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Kat Burt: Representing her Menominee heritage

Schneider associate Kat Burt poses in front of a Schneider company truck while wearing a bright yellow safety vest.

Estimated reading time: 3 minutes

At the turn of the 19th century, the Menominee nation occupied nearly 10 million acres of land extending through what is now central and mid-eastern Wisconsin and part of Upper Michigan.

One of the few Native American tribes to never have left their original ancestral land, the Menominee Reservation now lies in the heart of their former territory in Kenosha, Wis.

Just an hour drive southeast is Schneider’s corporate headquarters – where we meet Kat.

Kotanee “Kat” Burt is a proud member of the Menominee nation who started her career on Schneider’s customer service team seven years ago. Today, Kat works in the enterprise accounts branch of the department, where she handles creating and tracking orders, anticipating problems and providing creative solutions for one of our major retail clients.

Here she shares some of her insights into the Menominee culture, as well as some of the challenges Native Americans face to this day.

Growing up in a culture built on bond

Kat describes the Menominee culture as one defined by a sense of kinship.

“When you are part of the community, you grow up knowing you are part of a bigger picture, which leads you to learn to think beyond yourself,” she says.

The most important people in Kat’s life are her mom and maternal grandparents.

“They taught me respect, empathy and strength,” Kat says. “I am close to my entire family, which means second and third cousins, and even fourth and fifth, too.”

Kat explains that some familial terms carry different meanings in the Menominee nation.

“Sometimes close friends of the family are considered ‘cousins,’ even if you aren’t related by blood,” Kat says. “Older cousins are often called ‘auntie’ or ‘uncle,’ even if that’s not the actual connection. Those names are used as a sign of respect for elders, much like sir or ma’am is used in mainstream culture.”

Finding connection through food and dance

Menominee means “people of the wild rice,” a plant that is still harvested on the reservation today – along with venison and fish – and is featured in many of their dishes.

As with many cultures, Kat says that food plays a central role in social gatherings among the Menominee. “It’s a sign of affection to feed people,” she explains.

Growing up, Kat and her family went to powwows almost every summer weekend around Wisconsin and Upper Michigan.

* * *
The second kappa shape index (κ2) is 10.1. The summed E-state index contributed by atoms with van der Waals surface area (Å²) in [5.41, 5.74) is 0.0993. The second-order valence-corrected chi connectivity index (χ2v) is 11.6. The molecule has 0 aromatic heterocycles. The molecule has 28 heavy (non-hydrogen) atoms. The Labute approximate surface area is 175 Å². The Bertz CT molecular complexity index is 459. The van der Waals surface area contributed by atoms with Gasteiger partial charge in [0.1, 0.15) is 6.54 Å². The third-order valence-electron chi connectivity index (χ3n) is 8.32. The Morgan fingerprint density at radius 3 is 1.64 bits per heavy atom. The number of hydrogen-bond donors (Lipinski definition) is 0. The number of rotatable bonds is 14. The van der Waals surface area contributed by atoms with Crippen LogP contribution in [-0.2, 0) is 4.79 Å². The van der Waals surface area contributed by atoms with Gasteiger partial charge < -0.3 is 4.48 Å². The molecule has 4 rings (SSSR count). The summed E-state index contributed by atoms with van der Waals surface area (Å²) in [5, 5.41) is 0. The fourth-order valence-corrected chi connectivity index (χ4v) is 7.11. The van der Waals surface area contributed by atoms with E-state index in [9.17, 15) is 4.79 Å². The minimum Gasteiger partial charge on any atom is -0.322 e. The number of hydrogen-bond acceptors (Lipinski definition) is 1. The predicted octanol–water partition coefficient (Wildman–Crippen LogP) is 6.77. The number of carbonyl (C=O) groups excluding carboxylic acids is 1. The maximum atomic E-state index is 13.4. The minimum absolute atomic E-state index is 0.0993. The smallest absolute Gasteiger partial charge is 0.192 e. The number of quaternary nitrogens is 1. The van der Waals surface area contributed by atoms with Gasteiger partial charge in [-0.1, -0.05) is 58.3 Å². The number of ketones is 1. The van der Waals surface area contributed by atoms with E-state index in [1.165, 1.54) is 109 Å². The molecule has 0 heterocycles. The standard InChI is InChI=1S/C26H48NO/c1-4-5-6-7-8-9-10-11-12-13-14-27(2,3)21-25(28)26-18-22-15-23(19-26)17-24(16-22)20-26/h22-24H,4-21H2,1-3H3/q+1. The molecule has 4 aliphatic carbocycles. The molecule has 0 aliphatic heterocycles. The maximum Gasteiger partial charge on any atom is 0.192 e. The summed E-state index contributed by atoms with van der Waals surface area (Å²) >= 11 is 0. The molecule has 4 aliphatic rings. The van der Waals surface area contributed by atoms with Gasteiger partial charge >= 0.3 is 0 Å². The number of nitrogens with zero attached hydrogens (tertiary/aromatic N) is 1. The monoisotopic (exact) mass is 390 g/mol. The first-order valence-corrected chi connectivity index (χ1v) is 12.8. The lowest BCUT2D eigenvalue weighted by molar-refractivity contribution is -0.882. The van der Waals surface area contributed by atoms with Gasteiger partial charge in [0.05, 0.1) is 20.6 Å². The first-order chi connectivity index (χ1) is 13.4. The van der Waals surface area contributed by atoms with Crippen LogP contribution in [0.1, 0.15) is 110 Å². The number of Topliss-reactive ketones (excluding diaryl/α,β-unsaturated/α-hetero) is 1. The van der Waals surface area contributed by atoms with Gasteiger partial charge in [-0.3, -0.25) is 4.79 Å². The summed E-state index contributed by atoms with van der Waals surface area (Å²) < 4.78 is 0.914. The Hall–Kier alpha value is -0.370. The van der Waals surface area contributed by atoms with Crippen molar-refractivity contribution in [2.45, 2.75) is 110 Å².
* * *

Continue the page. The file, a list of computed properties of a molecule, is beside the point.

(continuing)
“My style of dance back then was called ‘fancy dancing,’ which is physically demanding,” Kat said. “I don’t dance as much now that I am older, but if I do, the style of dance is called ‘traditional.’”

Kat explains the deep significance of her regalia, the clothing or adornments worn during powwows or social dances.

“The regalia that I wear consists of a skirt and bandolier bag that my mom and I made, a shirt a cousin made, moccasins a great, great aunt made and a fan and head feather made by an uncle, so it’s really a tribute to my family,” she says.

Kat wears her regalia at a Menominee gathering. The outfit includes a multi-colored patterned skirt, bandolier bag, long-sleeved top, scarf, bead necklaces and a feather fan.

The struggle to keep Native languages alive

Kat worries about the future of Native languages. "Unless you go to school on a reservation, the only way to learn is from elders, and there are fewer of them left,” Kat says.

She continues, “One thing that makes me very proud of my tribe is that the Menominee language is being taught on the reservation, and there are programs to get more people interested especially through the College of Menominee Nation. But not all tribes have these programs or resources.”

Overcoming stereotypes through community and representation

One thing Kat wishes others understood about Native American people is that there are more than 500 different tribes in North America, and each tribe has its own culture, language and traditions.

She also emphasizes that indigenous people aren’t people of the past, found only in books, movies and sports mascots. Rather, they are modern, living people with challenges and joys just like everyone else.

Kat adds, “I think it is hard to escape stereotypes, and it can be difficult to be a part of such a small racial/ethnic group, because we are often overlooked, but that just inspires me to become more than just myself. It inspires me to be an active member of my community and a voice of representation.”

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About the author
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Schneider Guy loves the "Big Orange." He's passionate about the trucking industry and connecting people to rewarding careers within it. He's been the eyes and ears of our company since our founding in 1935, and he's excited to interact with prospective and current Schneider associates through "A Slice of Orange."

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